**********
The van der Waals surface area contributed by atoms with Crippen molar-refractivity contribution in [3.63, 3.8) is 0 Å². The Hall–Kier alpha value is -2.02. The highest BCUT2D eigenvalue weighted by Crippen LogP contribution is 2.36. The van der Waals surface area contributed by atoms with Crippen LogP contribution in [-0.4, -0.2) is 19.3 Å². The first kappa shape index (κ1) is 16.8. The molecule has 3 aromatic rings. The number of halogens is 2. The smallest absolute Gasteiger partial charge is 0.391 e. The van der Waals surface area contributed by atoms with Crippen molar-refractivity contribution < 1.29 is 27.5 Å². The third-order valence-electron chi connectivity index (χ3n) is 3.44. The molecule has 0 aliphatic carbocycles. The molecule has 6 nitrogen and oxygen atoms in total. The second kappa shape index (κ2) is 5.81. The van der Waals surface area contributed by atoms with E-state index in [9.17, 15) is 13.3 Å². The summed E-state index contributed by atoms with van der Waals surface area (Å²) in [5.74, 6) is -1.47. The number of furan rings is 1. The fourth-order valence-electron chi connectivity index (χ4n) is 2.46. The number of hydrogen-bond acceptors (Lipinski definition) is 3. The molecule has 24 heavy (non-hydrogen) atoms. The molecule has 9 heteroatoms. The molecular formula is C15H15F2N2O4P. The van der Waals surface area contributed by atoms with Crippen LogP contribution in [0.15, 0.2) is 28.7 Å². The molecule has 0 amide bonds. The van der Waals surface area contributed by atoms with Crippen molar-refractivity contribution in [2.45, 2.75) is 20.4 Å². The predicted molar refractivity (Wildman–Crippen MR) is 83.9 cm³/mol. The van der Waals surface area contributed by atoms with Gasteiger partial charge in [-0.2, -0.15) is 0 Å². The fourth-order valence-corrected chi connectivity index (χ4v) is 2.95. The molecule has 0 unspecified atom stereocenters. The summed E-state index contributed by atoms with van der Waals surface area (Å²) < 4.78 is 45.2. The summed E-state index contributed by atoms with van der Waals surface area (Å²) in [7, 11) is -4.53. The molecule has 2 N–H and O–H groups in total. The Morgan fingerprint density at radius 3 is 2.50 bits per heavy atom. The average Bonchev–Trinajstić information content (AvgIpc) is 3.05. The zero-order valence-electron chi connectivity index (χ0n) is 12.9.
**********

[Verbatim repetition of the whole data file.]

The van der Waals surface area contributed by atoms with Crippen molar-refractivity contribution in [3.63, 3.8) is 0 Å². The Hall–Kier alpha value is -2.02. The highest BCUT2D eigenvalue weighted by Crippen LogP contribution is 2.36. The van der Waals surface area contributed by atoms with Crippen LogP contribution in [-0.4, -0.2) is 19.3 Å². The first kappa shape index (κ1) is 16.8. The molecule has 3 aromatic rings. The number of halogens is 2. The smallest absolute Gasteiger partial charge is 0.391 e. The van der Waals surface area contributed by atoms with Crippen molar-refractivity contribution < 1.29 is 27.5 Å². The third-order valence-electron chi connectivity index (χ3n) is 3.44. The molecule has 0 aliphatic carbocycles. The molecule has 6 nitrogen and oxygen atoms in total. The second kappa shape index (κ2) is 5.81. The van der Waals surface area contributed by atoms with E-state index in [9.17, 15) is 13.3 Å². The summed E-state index contributed by atoms with van der Waals surface area (Å²) in [5.74, 6) is -1.47. The number of furan rings is 1. The fourth-order valence-electron chi connectivity index (χ4n) is 2.46. The number of hydrogen-bond acceptors (Lipinski definition) is 3. The molecule has 24 heavy (non-hydrogen) atoms. The molecule has 9 heteroatoms. The molecular formula is C15H15F2N2O4P. The van der Waals surface area contributed by atoms with Crippen LogP contribution in [0.15, 0.2) is 28.7 Å². The molecule has 0 amide bonds. The van der Waals surface area contributed by atoms with Crippen molar-refractivity contribution in [2.45, 2.75) is 20.4 Å². The predicted molar refractivity (Wildman–Crippen MR) is 83.9 cm³/mol. The van der Waals surface area contributed by atoms with Gasteiger partial charge in [-0.2, -0.15) is 0 Å². The fourth-order valence-corrected chi connectivity index (χ4v) is 2.95. The molecule has 0 unspecified atom stereocenters. The summed E-state index contributed by atoms with van der Waals surface area (Å²) < 4.78 is 45.2. The summed E-state index contributed by atoms with van der Waals surface area (Å²) in [7, 11) is -4.53. The molecule has 2 N–H and O–H groups in total. The Morgan fingerprint density at radius 3 is 2.50 bits per heavy atom. The average Bonchev–Trinajstić information content (AvgIpc) is 3.05. The zero-order valence-electron chi connectivity index (χ0n) is 12.9.